5 Benefits Of Open Water Swimming

If you’ve been feeling constrained by the limitations in your local pool, you may have considered taking up open water or wild swimming. But making the transition from lido to lake has its own set of challenges and physically demanding conditions that can also make it exhilarating.

If you want to join the advocates of open water swimming, such as Linford Christie, who told The Independent that he finds it peaceful, then we have a look at the benefits gained from wild swimming.

There is a multitude of reasons to start wild swimming, from cardio endurance to total-body strength, so take a leap into the brisk waters and experience these five benefits for yourself:


Open Water Swimming Supercharges Your Immune System

Immersing yourself in cold water three times a week increases your white blood count, which in turn bolsters your immune system, according to researchers from the Czech Republic.


Open Water Swimming Boosts Your Mood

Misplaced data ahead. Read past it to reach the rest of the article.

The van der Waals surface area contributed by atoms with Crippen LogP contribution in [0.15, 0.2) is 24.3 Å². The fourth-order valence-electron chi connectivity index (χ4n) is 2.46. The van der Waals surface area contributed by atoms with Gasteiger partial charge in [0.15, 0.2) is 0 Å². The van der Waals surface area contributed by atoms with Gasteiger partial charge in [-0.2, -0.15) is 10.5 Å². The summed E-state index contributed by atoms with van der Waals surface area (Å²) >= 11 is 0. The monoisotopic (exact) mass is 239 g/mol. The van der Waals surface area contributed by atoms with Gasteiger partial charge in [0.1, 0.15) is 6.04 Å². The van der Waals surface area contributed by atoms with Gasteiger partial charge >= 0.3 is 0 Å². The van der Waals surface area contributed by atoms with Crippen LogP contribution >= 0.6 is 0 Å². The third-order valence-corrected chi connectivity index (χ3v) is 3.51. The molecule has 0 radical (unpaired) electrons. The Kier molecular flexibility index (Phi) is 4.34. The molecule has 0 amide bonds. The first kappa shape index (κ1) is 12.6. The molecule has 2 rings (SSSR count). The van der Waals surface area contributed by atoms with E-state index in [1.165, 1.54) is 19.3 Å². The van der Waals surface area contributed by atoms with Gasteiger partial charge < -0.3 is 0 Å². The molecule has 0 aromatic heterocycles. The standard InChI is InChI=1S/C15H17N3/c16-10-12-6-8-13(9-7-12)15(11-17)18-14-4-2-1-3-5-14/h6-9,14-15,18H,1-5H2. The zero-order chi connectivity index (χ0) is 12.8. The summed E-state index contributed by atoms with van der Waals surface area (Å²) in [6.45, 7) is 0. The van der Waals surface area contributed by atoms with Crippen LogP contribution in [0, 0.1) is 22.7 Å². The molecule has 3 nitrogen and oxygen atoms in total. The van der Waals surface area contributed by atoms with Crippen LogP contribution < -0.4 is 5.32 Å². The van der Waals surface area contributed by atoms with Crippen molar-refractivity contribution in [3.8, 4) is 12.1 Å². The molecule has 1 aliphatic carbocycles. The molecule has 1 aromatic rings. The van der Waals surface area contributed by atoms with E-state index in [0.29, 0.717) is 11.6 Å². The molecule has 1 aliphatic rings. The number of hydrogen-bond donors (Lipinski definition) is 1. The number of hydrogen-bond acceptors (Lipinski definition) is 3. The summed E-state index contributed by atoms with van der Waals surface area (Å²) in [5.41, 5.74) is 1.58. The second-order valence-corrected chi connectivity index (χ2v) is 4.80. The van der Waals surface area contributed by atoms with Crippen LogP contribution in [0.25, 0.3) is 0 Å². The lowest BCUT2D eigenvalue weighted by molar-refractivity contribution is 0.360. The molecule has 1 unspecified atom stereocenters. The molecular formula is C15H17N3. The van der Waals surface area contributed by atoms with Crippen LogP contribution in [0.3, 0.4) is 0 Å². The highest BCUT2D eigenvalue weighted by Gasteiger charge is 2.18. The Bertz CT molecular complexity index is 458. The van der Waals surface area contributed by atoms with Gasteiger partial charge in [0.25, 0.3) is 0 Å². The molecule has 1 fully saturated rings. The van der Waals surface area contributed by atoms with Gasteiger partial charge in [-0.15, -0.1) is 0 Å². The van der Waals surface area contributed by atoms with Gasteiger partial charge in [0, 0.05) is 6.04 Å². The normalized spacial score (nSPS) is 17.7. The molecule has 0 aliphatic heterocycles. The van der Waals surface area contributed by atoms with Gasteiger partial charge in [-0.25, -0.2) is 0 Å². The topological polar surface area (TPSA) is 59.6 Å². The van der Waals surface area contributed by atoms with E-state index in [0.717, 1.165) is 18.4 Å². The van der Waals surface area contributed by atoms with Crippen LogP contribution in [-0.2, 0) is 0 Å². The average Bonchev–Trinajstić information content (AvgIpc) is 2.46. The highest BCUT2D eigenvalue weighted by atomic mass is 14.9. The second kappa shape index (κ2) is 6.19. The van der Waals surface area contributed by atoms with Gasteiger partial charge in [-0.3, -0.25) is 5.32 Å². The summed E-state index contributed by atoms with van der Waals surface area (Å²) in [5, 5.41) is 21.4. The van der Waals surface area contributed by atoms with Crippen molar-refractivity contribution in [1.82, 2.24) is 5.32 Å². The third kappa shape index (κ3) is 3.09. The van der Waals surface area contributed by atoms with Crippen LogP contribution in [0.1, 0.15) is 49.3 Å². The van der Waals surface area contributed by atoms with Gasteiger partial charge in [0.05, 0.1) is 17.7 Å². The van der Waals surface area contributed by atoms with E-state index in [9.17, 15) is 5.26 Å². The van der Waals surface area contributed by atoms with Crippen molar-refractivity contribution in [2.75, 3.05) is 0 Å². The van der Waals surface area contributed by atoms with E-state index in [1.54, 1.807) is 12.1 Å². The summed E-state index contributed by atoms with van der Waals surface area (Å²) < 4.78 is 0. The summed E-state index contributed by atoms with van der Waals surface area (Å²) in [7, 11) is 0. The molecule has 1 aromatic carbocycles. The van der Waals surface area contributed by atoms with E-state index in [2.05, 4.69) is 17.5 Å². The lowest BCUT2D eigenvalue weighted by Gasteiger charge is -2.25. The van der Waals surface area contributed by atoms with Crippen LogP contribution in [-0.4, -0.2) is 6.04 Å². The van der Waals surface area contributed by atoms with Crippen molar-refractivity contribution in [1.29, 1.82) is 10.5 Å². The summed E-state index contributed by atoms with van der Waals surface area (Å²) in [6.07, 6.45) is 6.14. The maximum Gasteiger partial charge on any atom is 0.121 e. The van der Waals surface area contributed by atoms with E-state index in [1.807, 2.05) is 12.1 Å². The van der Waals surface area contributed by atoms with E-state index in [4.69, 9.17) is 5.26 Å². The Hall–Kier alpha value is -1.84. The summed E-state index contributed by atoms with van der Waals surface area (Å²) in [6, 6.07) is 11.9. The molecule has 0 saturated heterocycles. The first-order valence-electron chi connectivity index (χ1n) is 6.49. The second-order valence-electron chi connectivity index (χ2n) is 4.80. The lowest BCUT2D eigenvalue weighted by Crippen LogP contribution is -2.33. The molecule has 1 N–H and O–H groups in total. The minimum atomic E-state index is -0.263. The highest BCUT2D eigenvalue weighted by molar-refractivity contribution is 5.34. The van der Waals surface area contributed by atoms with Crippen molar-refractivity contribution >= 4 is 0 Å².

A brisk dip outside will boost domain and serotonin levels, boosting the production of these feel-good chemicals. A study in the BMJ reported an immediate improvement in mood following each swim and a gradual reduction in the symptoms of depression.


Open Water Swimming Relieves Stress


Wild swimming could be the remedy to a stressful day. In a global survey of 4,000 swimmers, 74 per cent said that water-based activities release stress and tension, and 70 per cent said it helped them feel mentally refreshed.


Open Water Swimming Burns Fat, Fast

When stem cells are exposed to cold temperatures, the formation of brown fat is promoted, according to research published in Nature journal Scientific Reports. Unlike white fat cells, brown fat cells boost your metabolism to help keep you warm and burn more energy in the process.


Open Water Swimming Provides Pain Relief

Coldwater therapy has been long used by athletes to help with post-workout muscle pain and recovery. A short, sharp plunge into icy waters can act as an alternative to pain killers, according to a study in the BMJ.


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